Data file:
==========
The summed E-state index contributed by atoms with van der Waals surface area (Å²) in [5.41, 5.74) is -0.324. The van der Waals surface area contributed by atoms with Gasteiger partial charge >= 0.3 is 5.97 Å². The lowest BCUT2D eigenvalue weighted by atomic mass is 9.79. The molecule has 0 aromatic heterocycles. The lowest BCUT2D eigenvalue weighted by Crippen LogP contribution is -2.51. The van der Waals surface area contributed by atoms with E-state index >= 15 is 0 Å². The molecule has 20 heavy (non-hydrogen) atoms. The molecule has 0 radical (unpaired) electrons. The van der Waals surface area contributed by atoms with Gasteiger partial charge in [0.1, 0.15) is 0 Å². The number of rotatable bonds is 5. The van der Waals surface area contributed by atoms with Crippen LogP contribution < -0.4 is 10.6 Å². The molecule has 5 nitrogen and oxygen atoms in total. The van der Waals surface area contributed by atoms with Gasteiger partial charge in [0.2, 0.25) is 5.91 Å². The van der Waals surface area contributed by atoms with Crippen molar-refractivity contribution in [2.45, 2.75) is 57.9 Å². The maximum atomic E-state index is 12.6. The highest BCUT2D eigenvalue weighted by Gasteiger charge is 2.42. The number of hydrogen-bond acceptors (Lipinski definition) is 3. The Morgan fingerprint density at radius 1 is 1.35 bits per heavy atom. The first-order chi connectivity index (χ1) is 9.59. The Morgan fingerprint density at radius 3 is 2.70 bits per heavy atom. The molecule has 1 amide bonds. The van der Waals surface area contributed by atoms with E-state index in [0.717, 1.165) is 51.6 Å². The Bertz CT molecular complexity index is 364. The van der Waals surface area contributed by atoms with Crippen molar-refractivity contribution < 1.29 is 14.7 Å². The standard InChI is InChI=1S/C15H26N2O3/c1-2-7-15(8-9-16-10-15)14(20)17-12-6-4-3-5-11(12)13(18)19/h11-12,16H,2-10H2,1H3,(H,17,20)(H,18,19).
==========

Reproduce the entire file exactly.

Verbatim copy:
The summed E-state index contributed by atoms with van der Waals surface area (Å²) in [5.41, 5.74) is -0.324. The van der Waals surface area contributed by atoms with Gasteiger partial charge >= 0.3 is 5.97 Å². The lowest BCUT2D eigenvalue weighted by atomic mass is 9.79. The molecule has 0 aromatic heterocycles. The lowest BCUT2D eigenvalue weighted by Crippen LogP contribution is -2.51. The van der Waals surface area contributed by atoms with E-state index >= 15 is 0 Å². The molecule has 20 heavy (non-hydrogen) atoms. The molecule has 0 radical (unpaired) electrons. The van der Waals surface area contributed by atoms with Gasteiger partial charge in [0.1, 0.15) is 0 Å². The number of rotatable bonds is 5. The van der Waals surface area contributed by atoms with Crippen LogP contribution < -0.4 is 10.6 Å². The molecule has 5 nitrogen and oxygen atoms in total. The van der Waals surface area contributed by atoms with Gasteiger partial charge in [0.2, 0.25) is 5.91 Å². The van der Waals surface area contributed by atoms with Crippen molar-refractivity contribution in [2.45, 2.75) is 57.9 Å². The maximum atomic E-state index is 12.6. The highest BCUT2D eigenvalue weighted by Gasteiger charge is 2.42. The number of hydrogen-bond acceptors (Lipinski definition) is 3. The Morgan fingerprint density at radius 1 is 1.35 bits per heavy atom. The first-order chi connectivity index (χ1) is 9.59. The Morgan fingerprint density at radius 3 is 2.70 bits per heavy atom. The molecule has 1 amide bonds. The van der Waals surface area contributed by atoms with E-state index in [0.717, 1.165) is 51.6 Å². The Bertz CT molecular complexity index is 364. The van der Waals surface area contributed by atoms with Crippen molar-refractivity contribution < 1.29 is 14.7 Å². The standard InChI is InChI=1S/C15H26N2O3/c1-2-7-15(8-9-16-10-15)14(20)17-12-6-4-3-5-11(12)13(18)19/h11-12,16H,2-10H2,1H3,(H,17,20)(H,18,19).